Thursday, March 31, 2005

More Doctors

One more post about physicians involved in the Schiavo case, since we've covered Hammesfahr pretty thouroughly. There are two more doctors who go against prevailing scientific and medical thought:

1) Dr Fred Webber
Webber played a part in an earlier part of the legal saga in this case. In June 2001, Dr. Fred Webber wrote a very schematic affidavit. The courts acted, apparently based largely on this affadavit. Webber's affidavit was removed from the Schindler's site but is available here.

A few points about Dr. Webber:
* His degree is as a D.O. (Doctor of Osteopathy). While not a slam, it's worth noting that he is not a Doctor of Medicine (MD).
* He's not a neurologist. In his remarkably skeletal affidavit, he makes no claim to be a neurologist.
* He states in his affidavit that he had not examined Ms. Schiavo.
* At the time he wrote his affidavit, Webber was working for the less-than-stellar Dr. Hammesfahr.
* After writing this affadavit and getting the judicial wheels to move, amazingly he did not appear in the trial subsequently. Very odd indeed, as the Guardian ad Litem noted:
By May of 2002, the physicians were selected by both sides but no agreeement could be reached about a fifth, so the court selected one. Curiously and surprisingly, Dr. Webber, who had served as the basis for this entire process at the 2nd DCA did not participate in the exams or the procedure.

* Dr. Webber says that he practiced in "the Minneapolis area" from about 1975 until sometime in the year 2000. Apparently the only physician licensed in Minnesota with the name Fred Webber is Fred Lawrence Webber. If this is indeed our affiant, then the Minnesota Board of Medical Practice lists that he has an (unspecified) disciplinary action. (To confirm, go here, and search for either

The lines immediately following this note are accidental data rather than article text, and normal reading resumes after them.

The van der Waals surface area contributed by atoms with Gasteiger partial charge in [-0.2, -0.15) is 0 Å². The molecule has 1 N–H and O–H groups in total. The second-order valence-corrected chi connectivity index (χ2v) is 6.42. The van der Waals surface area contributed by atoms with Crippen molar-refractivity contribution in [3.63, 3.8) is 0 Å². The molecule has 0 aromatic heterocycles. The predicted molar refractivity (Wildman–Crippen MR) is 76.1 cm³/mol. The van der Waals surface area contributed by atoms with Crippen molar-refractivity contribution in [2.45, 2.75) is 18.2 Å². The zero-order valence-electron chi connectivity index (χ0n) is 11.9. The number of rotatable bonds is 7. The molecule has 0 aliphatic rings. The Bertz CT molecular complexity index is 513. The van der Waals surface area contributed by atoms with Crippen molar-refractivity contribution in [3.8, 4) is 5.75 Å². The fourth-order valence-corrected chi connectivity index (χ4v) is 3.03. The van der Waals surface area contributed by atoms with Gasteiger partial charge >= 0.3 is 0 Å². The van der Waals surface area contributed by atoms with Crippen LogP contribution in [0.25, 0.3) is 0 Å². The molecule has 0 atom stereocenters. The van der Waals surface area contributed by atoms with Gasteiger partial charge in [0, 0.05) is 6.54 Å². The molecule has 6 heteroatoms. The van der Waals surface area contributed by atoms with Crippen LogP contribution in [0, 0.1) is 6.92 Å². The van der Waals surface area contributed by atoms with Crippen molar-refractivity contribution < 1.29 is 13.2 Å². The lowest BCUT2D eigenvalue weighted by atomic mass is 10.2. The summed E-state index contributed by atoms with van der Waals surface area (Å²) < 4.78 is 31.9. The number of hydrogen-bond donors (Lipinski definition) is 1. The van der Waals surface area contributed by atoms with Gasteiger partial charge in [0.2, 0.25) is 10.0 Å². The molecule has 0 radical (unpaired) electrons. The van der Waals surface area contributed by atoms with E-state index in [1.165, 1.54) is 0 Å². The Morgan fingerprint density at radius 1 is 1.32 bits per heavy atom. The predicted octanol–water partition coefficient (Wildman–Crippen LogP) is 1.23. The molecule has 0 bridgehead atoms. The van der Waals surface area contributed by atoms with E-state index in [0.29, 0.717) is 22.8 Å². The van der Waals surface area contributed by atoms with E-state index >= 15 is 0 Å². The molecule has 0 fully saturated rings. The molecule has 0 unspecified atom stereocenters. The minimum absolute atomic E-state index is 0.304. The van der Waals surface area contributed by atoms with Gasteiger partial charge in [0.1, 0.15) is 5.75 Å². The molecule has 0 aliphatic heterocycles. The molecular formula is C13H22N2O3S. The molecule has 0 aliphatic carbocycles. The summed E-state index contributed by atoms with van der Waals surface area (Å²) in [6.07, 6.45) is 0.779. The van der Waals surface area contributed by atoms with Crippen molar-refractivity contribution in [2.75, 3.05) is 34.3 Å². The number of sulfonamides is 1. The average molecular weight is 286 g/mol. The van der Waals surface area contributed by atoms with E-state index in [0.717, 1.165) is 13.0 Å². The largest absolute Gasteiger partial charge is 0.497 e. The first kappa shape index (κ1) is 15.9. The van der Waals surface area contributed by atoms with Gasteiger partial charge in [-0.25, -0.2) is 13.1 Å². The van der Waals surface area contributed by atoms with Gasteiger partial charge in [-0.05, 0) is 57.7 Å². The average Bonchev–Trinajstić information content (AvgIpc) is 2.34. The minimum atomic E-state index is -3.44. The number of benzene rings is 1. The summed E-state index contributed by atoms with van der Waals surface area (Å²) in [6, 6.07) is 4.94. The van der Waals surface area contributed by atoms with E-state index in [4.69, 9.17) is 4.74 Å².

Licensee Name: Fred Lawrence Webber
License Number: 22801 )

* As a further note, the Guardian ad Litem identifies him as an osteopathic physician, which matches with the Minnesota physician (D.O.) who has the disciplinary action noted above.

2) Dr. William S. Maxfield.

* Dr Maxfield is not a neurologist, either. He's usually cited in press reports as a radiologist and/or a hyperbaric physician. Here's his CV.
* His affadavit (as above, it's removed from the Schindler's site but is available here) doesn't report any evaluation based on radiology. It begins: "As provided in the court order, I visited Terry Schiavo at your [ the Schindler's] request to make an independent assessment of her physical status without actually examining the patient. " So he admits he didn't examine Ms. Schiavo.
* He then reports a series of observations and extrapolations that do not rely upon his expertise as a radiologist or hyperbaric doctor.
* It does, however, appear that Dr. Maxfield is hoping to push hyperbaric therapy, ("I would then suggest a trial of Hyperbaric Oxygen Therapy for one or two sessions with the SPECT brain scan then being repeated. ") which, as the Judge noted in his opinion, has no tested application to Ms. Schiavo's condition.

Once again, one has to appreciate Judge Greer's ability to assess untested therapies versus tested ones.

But the thin empirical gruel from these fellows feeds many news cycles. I would bet, however, that those commentators who find these guys compelling in the case of Ms. Schaivo would somehow find other practitioners to treat their family members if they were in medical crisis.

Bernadine Healey: will you hire Drs Hammesfahr, Webber, or Maxfield to treat you or your relatives when they have a serious neurological disorder?

I sure wouldn't, but then I haven't been implying that their work had any empirical validity. Over to you, Dr. Healey.

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